Chasing After Greatness

By Aoun Jafarey

Carlos Alcaraz Garfia. 

You might have heard of him, but by the end of this piece I hope you really (please applaud me for not impersonating BG and using Reilly instead of really) start to take notice of him.

Here’s a list of 13 men’s tennis champions you should definitely know of (in no real order but I’m putting one name atop because some fans read into the order of lists more than others):

Novak Djokovic
Pete Sampras
Andre Agassi
Roger Federer
Ivan Lendl
Jimmy Connors
John McEnroe
Andy Murray
Rafael Nadal
Bjorn Borg
Stefan Edberg
Boris Becker
Mats Wilander

Why them? 3+ Major titles, at least on 2 different surfaces, too many other significant titles, all of them have been ranked number one in the world, 500+ match wins, top 30 for all time titles, etc. These guys are for all practical purposes the cream of the crop to have ever played the game on the men’s side.

This isn’t about which of them is the greatest, this is more about how greatness looks before it punches us in the face and demands that we acknowledge it. It’s easy now to see these players as the greatest after all that they have achieved, but it wasn’t a guarantee for any of them that they would end where they did. Ask any of them. However, what if I told you that you could separate them from the rest of the pack within a couple of years on tour? Because you kind of can.

Look at this: 

This chart shows the aggregated career win % of the 13 men I listed earlier. I did this by summing each of their individual results as a win or loss for their first 100 matches. So what you see is a constant improvement and that the average for these 13 men was a win rate of 69% (yes I rounded up because you can’t win half a match) at the end of their first 100 matches

Fun fact: McEnroe leads the pack; he had 72 wins in his first 100 matches on tour.

But these are the very best of the best, so to provide some further context, take a look again and now you can see how a great player like Juan Martín del Potro (JMDP) looked at this stage of his career: 

This is a very respectable 55 wins in 100 matches, however, JMDP quite far off from the elite group after his 40th match or so. You can see the lines starting to diverge. Now that you have that context, here’s how Carlos Alcaraz (CAG) looks: 

Note how Alcaraz isn’t just above the green line of greatness, he’s actually pulling farther away from it.

He’s ahead. Let me repeat that. He is ahead. As of right now he’s equal to the best performer of the lot at 61 career matches on the pro-tour, he shares the record of 42 wins in 61 matches with John McEnroe.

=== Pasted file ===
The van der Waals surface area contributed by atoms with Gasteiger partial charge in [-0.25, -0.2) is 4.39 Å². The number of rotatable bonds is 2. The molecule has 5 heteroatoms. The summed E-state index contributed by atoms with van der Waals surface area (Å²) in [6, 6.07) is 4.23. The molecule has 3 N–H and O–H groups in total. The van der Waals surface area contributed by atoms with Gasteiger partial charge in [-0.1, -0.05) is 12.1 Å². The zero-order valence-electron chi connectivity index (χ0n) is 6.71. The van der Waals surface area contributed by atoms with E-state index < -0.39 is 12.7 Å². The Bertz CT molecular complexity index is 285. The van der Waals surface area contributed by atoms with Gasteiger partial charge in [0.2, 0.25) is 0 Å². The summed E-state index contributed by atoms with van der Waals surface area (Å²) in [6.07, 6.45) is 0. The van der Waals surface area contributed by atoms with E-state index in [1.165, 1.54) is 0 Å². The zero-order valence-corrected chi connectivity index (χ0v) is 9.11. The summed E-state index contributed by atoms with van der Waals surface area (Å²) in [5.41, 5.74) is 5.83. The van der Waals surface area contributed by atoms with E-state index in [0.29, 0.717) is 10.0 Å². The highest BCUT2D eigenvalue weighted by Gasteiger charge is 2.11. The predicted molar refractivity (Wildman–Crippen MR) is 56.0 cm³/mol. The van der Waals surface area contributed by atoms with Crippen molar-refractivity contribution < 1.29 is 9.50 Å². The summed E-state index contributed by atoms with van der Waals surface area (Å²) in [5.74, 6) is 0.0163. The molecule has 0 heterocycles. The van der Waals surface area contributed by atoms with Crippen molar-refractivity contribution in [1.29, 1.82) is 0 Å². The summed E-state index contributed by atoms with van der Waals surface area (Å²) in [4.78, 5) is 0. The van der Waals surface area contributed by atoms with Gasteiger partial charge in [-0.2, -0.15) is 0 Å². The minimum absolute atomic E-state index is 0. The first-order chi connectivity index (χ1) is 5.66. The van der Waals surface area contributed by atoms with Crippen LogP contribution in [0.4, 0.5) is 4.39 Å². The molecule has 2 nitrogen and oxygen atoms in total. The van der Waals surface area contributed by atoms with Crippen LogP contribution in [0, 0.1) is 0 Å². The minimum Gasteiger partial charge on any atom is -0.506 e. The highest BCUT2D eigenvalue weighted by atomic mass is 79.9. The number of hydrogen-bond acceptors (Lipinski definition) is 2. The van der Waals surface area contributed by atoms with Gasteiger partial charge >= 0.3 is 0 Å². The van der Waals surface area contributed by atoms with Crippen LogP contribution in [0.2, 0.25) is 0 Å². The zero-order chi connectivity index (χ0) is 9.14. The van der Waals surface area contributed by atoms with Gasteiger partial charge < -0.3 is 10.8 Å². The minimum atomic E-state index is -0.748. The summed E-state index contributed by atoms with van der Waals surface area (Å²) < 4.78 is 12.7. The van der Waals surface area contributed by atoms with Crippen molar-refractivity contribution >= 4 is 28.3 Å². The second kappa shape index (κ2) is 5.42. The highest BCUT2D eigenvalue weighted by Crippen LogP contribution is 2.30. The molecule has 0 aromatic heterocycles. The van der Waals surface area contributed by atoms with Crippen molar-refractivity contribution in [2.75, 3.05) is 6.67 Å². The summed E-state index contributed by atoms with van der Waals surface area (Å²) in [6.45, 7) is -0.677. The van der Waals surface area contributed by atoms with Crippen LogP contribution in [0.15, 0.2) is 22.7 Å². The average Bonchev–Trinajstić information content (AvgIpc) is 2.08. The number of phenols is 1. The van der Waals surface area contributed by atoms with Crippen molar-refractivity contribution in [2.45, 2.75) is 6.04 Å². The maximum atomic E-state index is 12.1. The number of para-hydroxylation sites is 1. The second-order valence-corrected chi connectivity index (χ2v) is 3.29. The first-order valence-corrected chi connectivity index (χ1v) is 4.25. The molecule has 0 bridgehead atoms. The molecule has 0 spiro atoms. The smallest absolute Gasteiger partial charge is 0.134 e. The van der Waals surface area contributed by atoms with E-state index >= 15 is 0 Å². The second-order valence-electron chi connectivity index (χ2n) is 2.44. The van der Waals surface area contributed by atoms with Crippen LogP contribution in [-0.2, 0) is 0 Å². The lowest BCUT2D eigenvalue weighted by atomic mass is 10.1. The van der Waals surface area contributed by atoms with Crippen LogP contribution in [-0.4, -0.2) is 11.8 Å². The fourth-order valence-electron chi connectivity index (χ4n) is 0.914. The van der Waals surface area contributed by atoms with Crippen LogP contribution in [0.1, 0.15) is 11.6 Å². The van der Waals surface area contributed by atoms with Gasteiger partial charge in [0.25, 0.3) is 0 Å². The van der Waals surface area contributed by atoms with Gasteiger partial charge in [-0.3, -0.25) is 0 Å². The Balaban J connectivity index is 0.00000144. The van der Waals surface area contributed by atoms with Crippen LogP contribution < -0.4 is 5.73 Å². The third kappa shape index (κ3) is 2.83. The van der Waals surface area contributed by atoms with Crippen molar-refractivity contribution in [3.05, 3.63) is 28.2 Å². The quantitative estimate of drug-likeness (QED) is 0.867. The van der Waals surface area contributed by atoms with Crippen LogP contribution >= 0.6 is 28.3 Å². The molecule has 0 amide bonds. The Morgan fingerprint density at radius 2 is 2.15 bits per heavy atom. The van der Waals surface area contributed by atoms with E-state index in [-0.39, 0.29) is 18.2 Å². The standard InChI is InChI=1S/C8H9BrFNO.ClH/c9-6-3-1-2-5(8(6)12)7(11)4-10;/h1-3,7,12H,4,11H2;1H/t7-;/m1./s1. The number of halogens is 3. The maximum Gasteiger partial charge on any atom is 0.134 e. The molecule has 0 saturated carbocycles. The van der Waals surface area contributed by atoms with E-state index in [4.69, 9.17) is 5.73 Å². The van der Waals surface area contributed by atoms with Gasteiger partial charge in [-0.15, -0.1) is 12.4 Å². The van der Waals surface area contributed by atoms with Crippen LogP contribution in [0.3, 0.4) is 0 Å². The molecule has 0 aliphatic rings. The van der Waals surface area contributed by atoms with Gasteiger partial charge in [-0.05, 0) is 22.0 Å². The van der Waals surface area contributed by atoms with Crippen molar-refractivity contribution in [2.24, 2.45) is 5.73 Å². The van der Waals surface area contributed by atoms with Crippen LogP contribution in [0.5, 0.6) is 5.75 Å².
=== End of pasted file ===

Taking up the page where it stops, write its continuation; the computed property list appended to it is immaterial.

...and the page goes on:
And if this isn’t enough, well.. game, set, and match (read it like Mohamed Lahyani is saying it).

The size of the bubble reflects the number of titles.

Even the likes of Nadal, Djokovic, Borg, Federer, McEnroe, Wilander, and Sampras had no titles to show for their efforts in their first 61 matches on tour. It’s quite normal. What’s new is someone winning 3 of them in as few matches and tournaments played. Sure, they aren’t “big titles” but there are players who have great and prolonged careers who have to wait to get to 100s of match wins in order to get a single title. Alcaraz already has 3 of them. He’s already got wins over multiple top 20 guys. He’s beaten Tsitsipas at the U.S. Open and came close to beating Berrettini (from two sets down!) in Melbourne. He’s beaten a former world number one in Andy Murray. 

The only edge anyone in that elite group has over Alcaraz comes in the form of John McEnore having a better sets won/lost ratio, that’s it. Every other measure has Alcaraz in the mix or ahead.

Is it early days? Of course it is, but if you’ve watched the young Spaniard play, you know there’s a hint of something special here. He plays drop shots with the finesse of a tour veteran, he knows where his opponent is going to go with their next shot, he reads the game as well as I have ever seen any teenager read it, he’s already propelled his physique to a point where he can outhit and outlast his opponents. Endurance and power are not easy to develop together but CAG has put in the hard work and that should tell you everything about his state of mind and commitment to playing the long game. He’s not here to be a flash in the pan, he’s chasing after greatness and the sooner you recognize it, the more time you’ll get to spend watching him ascend all the way to the top of men’s tennis. I don’t know how many majors and Masters he will win but I am pretty sure that the 2020s will end up being remembered as a decade that saw the rise and dominance of Carlos Alcaraz Garfia. 


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